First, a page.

Herbal Medicines In Healthcare May 27, 2007Posted by Dreamhealer in Health.
THE growth of the pharmaceutical industry and the unending development of new and more effective artificial and biological medicinal products have not lessened the value of medicinal plants in many societies. On the contrary, population growth in the developing world and increasing interest in the industrialised nations have greatly expanded the demand for medicinal plants themselves and the products derived from them.
While Western medicine remains the mainstream of the health care system the world over, herbal medicines continue to enjoy considerable popularity. Drinking herbal tea or herbal tonics made from various medicinal herbs has become a common practice among people.
Although modern medicine is well developed in most parts of the world, large sections of the population in the developing countries still rely on traditional medical practitioners, medicinal plants and herbal medicines for their primary care. Moreover during the past decades, public interest in natural therapies has increased greatly in the industrialised countries, with expanding use of medicinal plants and herbal medicines.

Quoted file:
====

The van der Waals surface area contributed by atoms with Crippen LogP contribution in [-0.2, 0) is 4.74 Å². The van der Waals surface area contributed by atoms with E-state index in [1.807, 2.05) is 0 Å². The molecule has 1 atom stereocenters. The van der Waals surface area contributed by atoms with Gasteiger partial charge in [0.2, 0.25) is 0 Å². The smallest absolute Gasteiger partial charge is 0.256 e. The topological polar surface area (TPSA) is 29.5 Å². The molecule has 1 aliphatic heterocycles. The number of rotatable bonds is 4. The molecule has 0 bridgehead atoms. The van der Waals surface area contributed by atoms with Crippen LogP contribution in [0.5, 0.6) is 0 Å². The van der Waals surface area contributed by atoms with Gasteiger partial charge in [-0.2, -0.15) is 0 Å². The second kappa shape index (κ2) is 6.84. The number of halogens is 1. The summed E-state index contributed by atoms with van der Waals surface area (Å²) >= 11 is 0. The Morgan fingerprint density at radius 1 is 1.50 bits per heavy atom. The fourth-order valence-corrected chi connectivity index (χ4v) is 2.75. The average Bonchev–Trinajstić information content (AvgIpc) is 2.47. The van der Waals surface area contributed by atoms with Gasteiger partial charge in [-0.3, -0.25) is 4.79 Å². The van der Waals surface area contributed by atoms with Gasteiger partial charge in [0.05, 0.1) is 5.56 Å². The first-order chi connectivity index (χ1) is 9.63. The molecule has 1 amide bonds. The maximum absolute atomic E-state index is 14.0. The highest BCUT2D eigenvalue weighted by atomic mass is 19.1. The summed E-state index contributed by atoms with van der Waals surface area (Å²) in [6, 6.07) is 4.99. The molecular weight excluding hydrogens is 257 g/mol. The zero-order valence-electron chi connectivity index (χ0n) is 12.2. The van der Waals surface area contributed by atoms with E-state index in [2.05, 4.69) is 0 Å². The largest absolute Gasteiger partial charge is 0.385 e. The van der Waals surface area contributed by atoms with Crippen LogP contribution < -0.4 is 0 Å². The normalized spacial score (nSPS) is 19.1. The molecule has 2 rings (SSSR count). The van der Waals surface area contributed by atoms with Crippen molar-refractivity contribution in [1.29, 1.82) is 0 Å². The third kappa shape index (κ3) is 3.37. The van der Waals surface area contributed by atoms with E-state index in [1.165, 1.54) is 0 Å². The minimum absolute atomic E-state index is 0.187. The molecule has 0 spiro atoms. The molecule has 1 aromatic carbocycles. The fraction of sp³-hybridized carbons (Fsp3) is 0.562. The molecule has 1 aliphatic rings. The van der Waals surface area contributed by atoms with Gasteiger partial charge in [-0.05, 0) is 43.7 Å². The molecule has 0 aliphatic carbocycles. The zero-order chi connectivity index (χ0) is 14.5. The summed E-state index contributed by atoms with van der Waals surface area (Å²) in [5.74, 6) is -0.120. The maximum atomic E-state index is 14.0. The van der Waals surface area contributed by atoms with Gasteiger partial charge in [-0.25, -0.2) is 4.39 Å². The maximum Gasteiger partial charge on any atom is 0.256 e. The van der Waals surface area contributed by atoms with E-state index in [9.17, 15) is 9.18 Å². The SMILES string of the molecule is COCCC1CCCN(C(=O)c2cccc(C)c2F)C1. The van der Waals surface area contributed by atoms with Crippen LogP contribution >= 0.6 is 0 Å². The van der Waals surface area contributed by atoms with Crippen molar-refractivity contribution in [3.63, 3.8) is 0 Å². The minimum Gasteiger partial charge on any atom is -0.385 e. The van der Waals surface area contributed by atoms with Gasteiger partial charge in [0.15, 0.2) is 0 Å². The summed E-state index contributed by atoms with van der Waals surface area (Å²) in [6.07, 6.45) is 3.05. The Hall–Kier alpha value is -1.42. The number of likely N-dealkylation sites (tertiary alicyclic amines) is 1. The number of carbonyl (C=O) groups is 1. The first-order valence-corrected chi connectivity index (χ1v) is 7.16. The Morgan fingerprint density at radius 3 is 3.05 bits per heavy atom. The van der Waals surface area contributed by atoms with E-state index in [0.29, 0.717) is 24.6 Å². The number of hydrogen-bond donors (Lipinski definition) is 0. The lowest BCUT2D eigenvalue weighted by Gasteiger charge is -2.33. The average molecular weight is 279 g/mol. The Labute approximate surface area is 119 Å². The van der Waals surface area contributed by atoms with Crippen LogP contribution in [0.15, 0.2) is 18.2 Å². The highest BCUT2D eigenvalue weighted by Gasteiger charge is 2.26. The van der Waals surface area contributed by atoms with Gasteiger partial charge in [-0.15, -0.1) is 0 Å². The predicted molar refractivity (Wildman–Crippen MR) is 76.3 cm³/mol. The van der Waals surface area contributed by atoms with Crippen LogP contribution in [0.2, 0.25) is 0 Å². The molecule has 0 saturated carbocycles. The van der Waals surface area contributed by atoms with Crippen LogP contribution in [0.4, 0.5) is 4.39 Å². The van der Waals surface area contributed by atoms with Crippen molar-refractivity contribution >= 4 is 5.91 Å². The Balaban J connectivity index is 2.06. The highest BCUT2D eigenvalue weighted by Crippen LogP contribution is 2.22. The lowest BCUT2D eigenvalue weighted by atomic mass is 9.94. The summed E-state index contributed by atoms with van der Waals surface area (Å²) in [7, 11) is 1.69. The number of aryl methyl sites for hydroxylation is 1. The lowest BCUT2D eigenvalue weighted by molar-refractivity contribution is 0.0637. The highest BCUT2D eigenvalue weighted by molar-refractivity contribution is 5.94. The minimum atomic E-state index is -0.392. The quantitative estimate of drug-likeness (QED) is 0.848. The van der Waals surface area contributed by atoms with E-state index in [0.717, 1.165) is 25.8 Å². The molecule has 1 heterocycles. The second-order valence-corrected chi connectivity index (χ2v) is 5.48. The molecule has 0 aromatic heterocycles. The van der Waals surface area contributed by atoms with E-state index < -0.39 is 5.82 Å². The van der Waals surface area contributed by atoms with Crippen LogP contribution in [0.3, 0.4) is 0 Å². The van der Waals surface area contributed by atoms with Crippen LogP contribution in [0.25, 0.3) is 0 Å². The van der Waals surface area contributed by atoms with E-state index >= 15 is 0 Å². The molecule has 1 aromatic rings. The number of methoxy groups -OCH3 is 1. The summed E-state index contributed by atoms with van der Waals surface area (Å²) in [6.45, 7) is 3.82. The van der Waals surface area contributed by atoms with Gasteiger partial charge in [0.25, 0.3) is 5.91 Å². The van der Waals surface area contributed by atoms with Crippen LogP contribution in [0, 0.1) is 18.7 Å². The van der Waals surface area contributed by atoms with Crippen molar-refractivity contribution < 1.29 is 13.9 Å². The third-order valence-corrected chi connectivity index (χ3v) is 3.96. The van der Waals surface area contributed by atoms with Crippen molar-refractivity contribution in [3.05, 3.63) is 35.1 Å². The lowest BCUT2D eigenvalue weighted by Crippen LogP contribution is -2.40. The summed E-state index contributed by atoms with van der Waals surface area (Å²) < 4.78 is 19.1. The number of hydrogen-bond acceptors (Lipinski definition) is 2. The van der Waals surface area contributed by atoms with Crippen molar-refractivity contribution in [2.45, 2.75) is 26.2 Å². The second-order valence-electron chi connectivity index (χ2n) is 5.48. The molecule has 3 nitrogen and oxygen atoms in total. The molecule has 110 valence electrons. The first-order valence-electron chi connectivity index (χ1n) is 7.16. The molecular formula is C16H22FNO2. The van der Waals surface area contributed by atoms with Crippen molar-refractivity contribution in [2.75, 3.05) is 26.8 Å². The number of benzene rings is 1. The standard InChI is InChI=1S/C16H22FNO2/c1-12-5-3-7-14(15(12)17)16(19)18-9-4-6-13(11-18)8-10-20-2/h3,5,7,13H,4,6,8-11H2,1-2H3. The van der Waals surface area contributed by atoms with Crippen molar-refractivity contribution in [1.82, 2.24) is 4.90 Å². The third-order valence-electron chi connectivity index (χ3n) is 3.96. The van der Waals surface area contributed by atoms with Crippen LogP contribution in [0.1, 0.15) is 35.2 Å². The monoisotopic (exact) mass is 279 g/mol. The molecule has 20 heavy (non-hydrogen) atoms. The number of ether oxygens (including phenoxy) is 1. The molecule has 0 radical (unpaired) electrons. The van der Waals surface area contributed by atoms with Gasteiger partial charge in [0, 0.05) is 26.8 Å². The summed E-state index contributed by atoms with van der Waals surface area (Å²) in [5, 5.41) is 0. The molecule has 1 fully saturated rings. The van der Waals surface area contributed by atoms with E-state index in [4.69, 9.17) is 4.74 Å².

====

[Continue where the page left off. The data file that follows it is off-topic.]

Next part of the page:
The successful combination of modern and traditional medicine has given impetus to the gradual modernisation of herbal medicine to facilitate handling and promote exports. Although Western medicine is the main form of health care in Nepal as elsewhere, traditional medicine continues to enjoy considerable popularity here, too, but its practice is confined to outpatient care. Moreover, in a country where peons in the doctor-less hospitals in the villages attend to the patients, the public is left with little option.
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